To the extent that teenagers who otherwise would be smoking are vaping instead, that is an unambiguous gain in public health terms, since the latter habit is much less dangerous. Despite the constant warnings that increased experimentation with e-cigarettes would lead to more smoking, consumption of conventional cigarettes by teenagers stubbornly continues to decline, reaching a record low last year in the Monitoring the Future Study, which began in 1975. According to the NYTS, the incidence of past-month smoking among high school students fell from 15.8 percent in 2011 to 7.6 percent in 2017.
The ability of manufacturers to prevent underage consumption is, in any case, pretty limited. As long as some retailers are careless, some adults are willing to buy e-cigarettes on behalf of minors, and some teenagers manage to swipe them from parents or older siblings, there will be leakage from the adult market. If the FDA sees continued underage use as an argument for banning e-cigarettes, the industry is doomed, even though it offers what the agency recognizes as "an alternative for adult smokers who still seek access to satisfying levels of nicotine, but without all of the harmful effects that come from combustion."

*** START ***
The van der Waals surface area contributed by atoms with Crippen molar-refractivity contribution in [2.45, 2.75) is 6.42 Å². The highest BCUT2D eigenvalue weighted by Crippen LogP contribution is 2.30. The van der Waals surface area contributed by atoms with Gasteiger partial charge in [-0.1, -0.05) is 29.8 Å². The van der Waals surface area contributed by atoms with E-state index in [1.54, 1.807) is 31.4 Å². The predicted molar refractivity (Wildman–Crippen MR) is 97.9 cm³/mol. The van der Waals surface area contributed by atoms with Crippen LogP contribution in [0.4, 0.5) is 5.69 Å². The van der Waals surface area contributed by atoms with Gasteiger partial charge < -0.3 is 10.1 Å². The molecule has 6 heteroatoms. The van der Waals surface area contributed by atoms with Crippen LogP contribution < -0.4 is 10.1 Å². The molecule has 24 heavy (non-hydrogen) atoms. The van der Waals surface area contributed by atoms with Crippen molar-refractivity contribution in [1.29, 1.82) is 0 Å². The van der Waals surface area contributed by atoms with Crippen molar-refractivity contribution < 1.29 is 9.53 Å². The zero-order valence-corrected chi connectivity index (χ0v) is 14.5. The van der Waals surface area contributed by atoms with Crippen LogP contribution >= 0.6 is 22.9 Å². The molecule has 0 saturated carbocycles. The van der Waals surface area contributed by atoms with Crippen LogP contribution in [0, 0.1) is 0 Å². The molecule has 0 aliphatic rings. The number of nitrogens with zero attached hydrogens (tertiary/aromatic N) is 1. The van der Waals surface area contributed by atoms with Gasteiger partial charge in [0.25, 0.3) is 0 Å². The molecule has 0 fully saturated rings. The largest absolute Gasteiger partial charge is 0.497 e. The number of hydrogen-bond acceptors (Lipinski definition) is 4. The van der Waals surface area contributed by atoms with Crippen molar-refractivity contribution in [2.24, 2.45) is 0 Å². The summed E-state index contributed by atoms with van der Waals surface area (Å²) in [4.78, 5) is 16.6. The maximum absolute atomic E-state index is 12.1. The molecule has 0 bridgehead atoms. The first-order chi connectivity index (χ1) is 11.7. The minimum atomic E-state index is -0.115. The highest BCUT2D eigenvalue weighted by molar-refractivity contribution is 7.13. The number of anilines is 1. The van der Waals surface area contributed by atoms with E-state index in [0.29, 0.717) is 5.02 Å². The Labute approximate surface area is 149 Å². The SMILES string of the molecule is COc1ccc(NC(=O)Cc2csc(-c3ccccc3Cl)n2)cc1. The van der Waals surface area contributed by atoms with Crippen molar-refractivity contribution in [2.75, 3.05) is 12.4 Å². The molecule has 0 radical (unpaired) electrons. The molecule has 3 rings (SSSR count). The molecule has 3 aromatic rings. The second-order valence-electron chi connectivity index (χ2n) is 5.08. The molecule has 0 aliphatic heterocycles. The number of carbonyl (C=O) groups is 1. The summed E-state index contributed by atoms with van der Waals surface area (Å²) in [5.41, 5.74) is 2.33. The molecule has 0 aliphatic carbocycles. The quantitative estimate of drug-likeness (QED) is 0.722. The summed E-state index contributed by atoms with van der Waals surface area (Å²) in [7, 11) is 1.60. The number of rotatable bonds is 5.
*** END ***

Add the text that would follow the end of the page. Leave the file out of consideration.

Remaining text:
The federal government is threatening to eliminate that alternative even while tolerating conventional cigarettes, which are far more hazardous and also end up in the mouths of people who are not old enough to buy them legally. If underage consumption does not justify a ban on tobacco cigarettes (and I don't think it does), it cannot possibly justify a ban on competing products that are much safer.
Gottlieb is remarkably cavalier about throwing adult smokers under the bus in the name of preventing adolescents from experimenting with e-cigarettes. "In enabling a path for e-cigarettes to offer a potentially lower risk alternative for adult smokers," he says, "we won't allow the current trends in youth access and use to continue, even if it means putting limits in place that reduce adult uptake of these products." Gottlieb would be on much firmer ethical ground if he took the opposite position: In trying to stop teenagers from vaping, we won't deny adult smokers access to products that could save their lives.